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Check Your Credit
One inexpensive task I recommend that all divorcing couples do early in the divorce process is to check their credit reports to ensure that there are no surprise debts or credit lines. In my own divorce, I uncovered credit cards that were in my name that I was not aware of. Other couples have been able to find incorrect information that could have impacted their ability to qualify for credit and even for employment. Once you get a copy of your report, you can request that the credit bureau remove any incorrect information. Close all unused accounts promptly. Check your reports on a periodic basis to ensure that they remain current and accurate.
There are three major credit bureaus: Equifax, Experian (formerly TRW), and Trans Union. They all charge approximately $8 for a report. You may be eligible for a free copy of your report if you have been denied credit or are unemployed and seeking employment. While they do share information, I would recommend getting reports from two of the companies to provide added assurance.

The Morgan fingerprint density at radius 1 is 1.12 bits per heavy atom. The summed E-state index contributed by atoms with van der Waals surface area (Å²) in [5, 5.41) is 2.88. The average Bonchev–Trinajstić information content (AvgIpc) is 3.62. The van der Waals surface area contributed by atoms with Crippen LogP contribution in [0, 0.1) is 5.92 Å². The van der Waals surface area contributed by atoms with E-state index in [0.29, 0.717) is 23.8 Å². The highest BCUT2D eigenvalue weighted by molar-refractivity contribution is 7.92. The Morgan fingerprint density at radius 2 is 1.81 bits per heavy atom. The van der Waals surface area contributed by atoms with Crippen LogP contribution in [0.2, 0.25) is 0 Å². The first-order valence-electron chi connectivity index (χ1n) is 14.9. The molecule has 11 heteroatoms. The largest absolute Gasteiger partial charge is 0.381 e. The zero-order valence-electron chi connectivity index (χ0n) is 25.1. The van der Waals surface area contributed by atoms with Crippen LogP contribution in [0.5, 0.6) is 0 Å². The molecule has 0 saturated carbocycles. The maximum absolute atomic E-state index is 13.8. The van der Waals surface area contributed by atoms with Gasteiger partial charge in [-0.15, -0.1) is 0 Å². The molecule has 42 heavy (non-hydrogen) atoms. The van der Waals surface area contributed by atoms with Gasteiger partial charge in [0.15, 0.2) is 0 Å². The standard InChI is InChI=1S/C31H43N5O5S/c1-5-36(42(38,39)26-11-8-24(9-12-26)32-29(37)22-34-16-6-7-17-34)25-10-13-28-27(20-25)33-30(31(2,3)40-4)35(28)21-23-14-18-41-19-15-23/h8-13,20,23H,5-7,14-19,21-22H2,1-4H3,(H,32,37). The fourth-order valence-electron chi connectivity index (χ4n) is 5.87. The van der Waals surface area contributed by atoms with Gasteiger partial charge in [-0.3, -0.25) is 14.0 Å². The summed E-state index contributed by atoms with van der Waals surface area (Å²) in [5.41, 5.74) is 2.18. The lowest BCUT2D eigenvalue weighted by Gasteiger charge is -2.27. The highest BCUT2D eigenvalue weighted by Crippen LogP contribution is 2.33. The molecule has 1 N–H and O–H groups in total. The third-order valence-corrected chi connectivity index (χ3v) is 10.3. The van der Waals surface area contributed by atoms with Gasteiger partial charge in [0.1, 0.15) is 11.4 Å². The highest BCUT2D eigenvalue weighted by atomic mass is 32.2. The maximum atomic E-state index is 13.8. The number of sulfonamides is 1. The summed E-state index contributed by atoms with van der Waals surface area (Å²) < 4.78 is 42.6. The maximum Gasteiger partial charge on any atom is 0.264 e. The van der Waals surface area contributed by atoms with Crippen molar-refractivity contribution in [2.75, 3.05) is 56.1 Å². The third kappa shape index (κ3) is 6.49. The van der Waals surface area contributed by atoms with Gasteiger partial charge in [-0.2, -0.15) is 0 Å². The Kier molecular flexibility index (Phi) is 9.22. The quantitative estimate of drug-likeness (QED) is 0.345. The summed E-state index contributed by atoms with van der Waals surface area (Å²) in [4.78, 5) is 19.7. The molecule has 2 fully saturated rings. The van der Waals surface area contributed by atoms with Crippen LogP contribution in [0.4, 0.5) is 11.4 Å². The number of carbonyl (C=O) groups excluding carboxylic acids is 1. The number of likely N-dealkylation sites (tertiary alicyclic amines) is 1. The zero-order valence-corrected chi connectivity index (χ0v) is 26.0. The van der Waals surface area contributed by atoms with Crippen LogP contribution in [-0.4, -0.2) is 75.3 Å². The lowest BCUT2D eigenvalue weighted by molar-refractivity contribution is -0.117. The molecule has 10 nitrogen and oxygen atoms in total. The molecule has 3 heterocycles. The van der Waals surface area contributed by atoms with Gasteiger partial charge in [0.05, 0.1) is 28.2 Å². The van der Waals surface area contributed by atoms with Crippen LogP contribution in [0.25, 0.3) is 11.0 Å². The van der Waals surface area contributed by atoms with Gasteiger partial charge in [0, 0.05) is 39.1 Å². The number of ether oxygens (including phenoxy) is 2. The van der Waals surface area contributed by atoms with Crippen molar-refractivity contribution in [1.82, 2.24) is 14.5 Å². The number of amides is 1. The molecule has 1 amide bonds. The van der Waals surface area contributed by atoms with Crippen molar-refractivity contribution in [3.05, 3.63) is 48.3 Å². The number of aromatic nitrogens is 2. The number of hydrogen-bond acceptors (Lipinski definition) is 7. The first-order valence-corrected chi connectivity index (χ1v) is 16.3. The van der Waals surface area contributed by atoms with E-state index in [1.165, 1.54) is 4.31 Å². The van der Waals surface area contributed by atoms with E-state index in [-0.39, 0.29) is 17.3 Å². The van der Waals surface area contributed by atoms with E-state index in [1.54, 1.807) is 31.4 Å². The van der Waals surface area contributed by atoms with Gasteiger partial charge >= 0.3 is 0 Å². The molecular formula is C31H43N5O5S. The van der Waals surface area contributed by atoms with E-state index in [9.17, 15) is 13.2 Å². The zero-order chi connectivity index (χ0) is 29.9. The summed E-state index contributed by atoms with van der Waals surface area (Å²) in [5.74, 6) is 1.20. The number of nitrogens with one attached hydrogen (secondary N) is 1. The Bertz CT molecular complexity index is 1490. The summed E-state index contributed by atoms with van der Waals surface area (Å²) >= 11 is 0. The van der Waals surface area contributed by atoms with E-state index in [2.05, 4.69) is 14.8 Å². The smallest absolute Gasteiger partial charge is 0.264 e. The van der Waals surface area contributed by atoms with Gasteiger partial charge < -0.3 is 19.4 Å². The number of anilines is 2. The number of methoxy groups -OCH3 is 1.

Please phone each of the bureaus to confirm the amount you need to pay for your particular situation. For security reasons, all three bureaus are very firm that requests for credit reports must be in writing. In your letter to the credit bureau, you should provide the following information along with your check or money order:
Heres the information on each of the three credits bureaus we mentioned above:
PO Box 390
If you run into problems getting information, or in cleaning up your credit reports, you can complain to the Consumer Response Center, Fair Credit Reporting Act, Federal Trade Commission, Washington, DC 20580, or call 1-202-326-3761.
New Jersey is an equitable distribution state, meaning that the division of property in a divorce is to be done fairly, not necessarily equally. The court can take into consideration any factor it deems relevant when dividing property, but it must consider certain factors, such as how long the couple was married and the age and health of both spouses, the income or property brought to the marriage by each spouse, the standard of living that was achieved during the marriage, and the extent to which one spouse may have deferred career goals, among others.
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